3. A third model of universal health care is a highly regulated, universal, multi-payer health insurance system. This model is in place in countries like Germany, France, and Japan, which have universal health insurance via non-profit "sickness funds" (Germany) or "mutuales" (France). The sickness funds pay physicians and hospitals uniform rates that are negotiated annually (also known as an all-payer system).

Note - Although often suggested as a "more politically feasible" model for the U.S., the non-profit, charitable sickness funds/mutuales are completely different from our for-profit, investor-owned insurance companies. There is no resemblance between an Aetna or Humana and a sickness fund or mutuale. Mutuales do not perform risk rating (i.e. setting rates based on the age, sex, or health status of the person or group) and "cherry-picking," (i.e. excluding people who have pre-existing conditions or are aged, they do not seek to make profits for investors, they are not traded on the stock market, they do not individually contract with doctors and hospitals, and they share funds at the end of the year if one of the funds has lost money. Recent reforms in Germany to make the sickness funds "compete" has mostly resulted in a wave of mergers and higher administrative costs (Germany's system has the highest administrative costs in all of Europe).

International evidence is so strongly in favor of the first model, single payer national health insurance, that the most recent four countries to adopt new programs have adopted single payer. These are Germany and Japan's new long-term care programs (adopted in the 1990's), and acute care programs in Taiwan (1996)and Thailand.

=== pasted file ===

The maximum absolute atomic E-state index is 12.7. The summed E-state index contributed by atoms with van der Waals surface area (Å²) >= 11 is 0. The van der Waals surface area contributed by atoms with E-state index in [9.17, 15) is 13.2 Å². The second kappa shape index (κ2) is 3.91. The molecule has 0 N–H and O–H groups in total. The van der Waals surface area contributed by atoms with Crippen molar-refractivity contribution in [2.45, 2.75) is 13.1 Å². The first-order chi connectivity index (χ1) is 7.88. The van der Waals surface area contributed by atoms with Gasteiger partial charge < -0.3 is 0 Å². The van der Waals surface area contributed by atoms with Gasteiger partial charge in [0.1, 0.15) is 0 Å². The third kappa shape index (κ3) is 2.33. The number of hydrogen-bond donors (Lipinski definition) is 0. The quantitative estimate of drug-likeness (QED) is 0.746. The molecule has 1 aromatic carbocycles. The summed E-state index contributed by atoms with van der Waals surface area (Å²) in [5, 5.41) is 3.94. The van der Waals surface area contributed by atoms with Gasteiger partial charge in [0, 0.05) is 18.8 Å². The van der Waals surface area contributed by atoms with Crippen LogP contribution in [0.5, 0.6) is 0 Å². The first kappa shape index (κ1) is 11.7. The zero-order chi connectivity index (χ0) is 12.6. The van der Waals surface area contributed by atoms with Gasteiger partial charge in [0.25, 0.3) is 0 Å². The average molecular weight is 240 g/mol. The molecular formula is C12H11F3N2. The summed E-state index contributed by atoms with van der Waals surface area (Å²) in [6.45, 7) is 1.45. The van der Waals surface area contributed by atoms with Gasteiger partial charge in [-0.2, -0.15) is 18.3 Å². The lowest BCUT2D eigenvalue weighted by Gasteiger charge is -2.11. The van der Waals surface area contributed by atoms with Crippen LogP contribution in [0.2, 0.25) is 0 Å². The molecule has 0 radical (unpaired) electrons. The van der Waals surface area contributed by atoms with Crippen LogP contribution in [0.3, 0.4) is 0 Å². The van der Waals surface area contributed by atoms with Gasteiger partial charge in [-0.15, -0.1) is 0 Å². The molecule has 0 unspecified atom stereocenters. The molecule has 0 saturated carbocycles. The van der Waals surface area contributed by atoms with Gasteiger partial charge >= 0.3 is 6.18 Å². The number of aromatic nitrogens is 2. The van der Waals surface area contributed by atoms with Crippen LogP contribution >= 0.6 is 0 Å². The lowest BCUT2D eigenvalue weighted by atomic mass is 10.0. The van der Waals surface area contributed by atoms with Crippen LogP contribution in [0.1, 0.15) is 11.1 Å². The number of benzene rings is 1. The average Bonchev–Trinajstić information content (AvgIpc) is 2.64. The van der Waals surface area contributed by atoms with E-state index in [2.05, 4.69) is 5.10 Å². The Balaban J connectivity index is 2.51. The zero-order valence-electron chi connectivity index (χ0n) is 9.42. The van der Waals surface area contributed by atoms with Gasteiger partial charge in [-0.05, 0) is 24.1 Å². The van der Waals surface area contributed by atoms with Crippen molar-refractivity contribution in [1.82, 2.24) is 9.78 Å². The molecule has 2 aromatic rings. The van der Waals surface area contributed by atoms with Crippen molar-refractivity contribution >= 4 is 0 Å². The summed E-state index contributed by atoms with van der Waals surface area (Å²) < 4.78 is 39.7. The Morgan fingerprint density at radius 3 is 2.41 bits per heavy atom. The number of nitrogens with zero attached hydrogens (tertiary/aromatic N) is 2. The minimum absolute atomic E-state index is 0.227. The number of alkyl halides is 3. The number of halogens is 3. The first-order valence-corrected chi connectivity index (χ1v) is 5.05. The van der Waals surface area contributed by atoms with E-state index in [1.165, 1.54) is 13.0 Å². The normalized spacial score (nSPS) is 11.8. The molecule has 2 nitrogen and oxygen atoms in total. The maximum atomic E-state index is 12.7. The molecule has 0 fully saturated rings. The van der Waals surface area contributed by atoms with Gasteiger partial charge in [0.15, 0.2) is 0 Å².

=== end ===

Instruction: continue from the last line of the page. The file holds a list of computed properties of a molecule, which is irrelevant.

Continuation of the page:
The OECD regularly publishes a CD-ROM with 15+ years of comparative data for those interested in pursuing further research. It is available on the OECD website.

International Labor Unions Who Support HR 676, "The United States National Health Insurance Act"

United Auto Workers

United Electrical, Radio & Machine Workers

United Mineworkers

Petroleum, Atomic & Chemical Workers (PACE)

SEIU, Service Employees International Union

United Steelworkers Of America

Transport Workers Union

International Labor Unions That Have Endorsed Single Payer National Health Insurance

International Association of Machinists and Aerospace Workers

United Electrical, Radio & Machine Workers

Graphics Communications International Union

National Labor Coalitions Who Support "Medicare For All"

Jobs With Justice, Over 155 local unions and social justice organizations across the nation.

Local Labor Unions & National Labor Coalitions Who Support HR 676

1. Duluth (Minnesota) AFL-CIO Central Labor Body